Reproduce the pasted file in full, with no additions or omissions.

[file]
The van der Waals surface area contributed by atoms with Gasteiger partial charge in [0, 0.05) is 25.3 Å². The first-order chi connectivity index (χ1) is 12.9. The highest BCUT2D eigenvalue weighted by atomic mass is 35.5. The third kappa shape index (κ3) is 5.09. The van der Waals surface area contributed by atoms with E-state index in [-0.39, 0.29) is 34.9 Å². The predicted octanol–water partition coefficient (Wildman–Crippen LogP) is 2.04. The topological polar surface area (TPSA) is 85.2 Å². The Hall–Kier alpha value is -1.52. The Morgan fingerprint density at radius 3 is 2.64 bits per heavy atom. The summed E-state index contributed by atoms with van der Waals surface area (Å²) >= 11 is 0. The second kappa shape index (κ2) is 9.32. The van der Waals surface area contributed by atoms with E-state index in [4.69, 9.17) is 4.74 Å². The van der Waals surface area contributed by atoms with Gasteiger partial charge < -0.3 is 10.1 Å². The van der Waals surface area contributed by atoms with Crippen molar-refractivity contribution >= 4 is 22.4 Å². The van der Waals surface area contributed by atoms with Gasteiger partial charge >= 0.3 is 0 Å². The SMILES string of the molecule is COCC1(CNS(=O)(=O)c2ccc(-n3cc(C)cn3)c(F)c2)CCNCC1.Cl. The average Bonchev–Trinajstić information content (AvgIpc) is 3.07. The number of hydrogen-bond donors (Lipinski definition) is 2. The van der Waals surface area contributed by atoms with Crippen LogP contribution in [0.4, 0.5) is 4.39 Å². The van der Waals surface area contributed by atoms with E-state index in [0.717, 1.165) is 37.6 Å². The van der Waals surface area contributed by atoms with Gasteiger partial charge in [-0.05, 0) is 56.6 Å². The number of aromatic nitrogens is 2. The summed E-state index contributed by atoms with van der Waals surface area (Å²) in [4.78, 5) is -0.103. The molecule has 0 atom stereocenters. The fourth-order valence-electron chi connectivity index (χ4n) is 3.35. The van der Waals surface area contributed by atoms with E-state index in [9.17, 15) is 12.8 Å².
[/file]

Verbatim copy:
The van der Waals surface area contributed by atoms with Gasteiger partial charge in [0, 0.05) is 25.3 Å². The first-order chi connectivity index (χ1) is 12.9. The highest BCUT2D eigenvalue weighted by atomic mass is 35.5. The third kappa shape index (κ3) is 5.09. The van der Waals surface area contributed by atoms with E-state index in [-0.39, 0.29) is 34.9 Å². The predicted octanol–water partition coefficient (Wildman–Crippen LogP) is 2.04. The topological polar surface area (TPSA) is 85.2 Å². The Hall–Kier alpha value is -1.52. The Morgan fingerprint density at radius 3 is 2.64 bits per heavy atom. The summed E-state index contributed by atoms with van der Waals surface area (Å²) >= 11 is 0. The second kappa shape index (κ2) is 9.32. The van der Waals surface area contributed by atoms with E-state index in [4.69, 9.17) is 4.74 Å². The van der Waals surface area contributed by atoms with Gasteiger partial charge < -0.3 is 10.1 Å². The van der Waals surface area contributed by atoms with Crippen molar-refractivity contribution >= 4 is 22.4 Å². The van der Waals surface area contributed by atoms with Gasteiger partial charge >= 0.3 is 0 Å². The SMILES string of the molecule is COCC1(CNS(=O)(=O)c2ccc(-n3cc(C)cn3)c(F)c2)CCNCC1.Cl. The average Bonchev–Trinajstić information content (AvgIpc) is 3.07. The number of hydrogen-bond donors (Lipinski definition) is 2. The van der Waals surface area contributed by atoms with Crippen LogP contribution in [0.4, 0.5) is 4.39 Å². The van der Waals surface area contributed by atoms with E-state index in [0.717, 1.165) is 37.6 Å². The van der Waals surface area contributed by atoms with Gasteiger partial charge in [-0.05, 0) is 56.6 Å². The number of aromatic nitrogens is 2. The summed E-state index contributed by atoms with van der Waals surface area (Å²) in [4.78, 5) is -0.103. The molecule has 0 atom stereocenters. The fourth-order valence-electron chi connectivity index (χ4n) is 3.35. The van der Waals surface area contributed by atoms with E-state index in [9.17, 15) is 12.8 Å².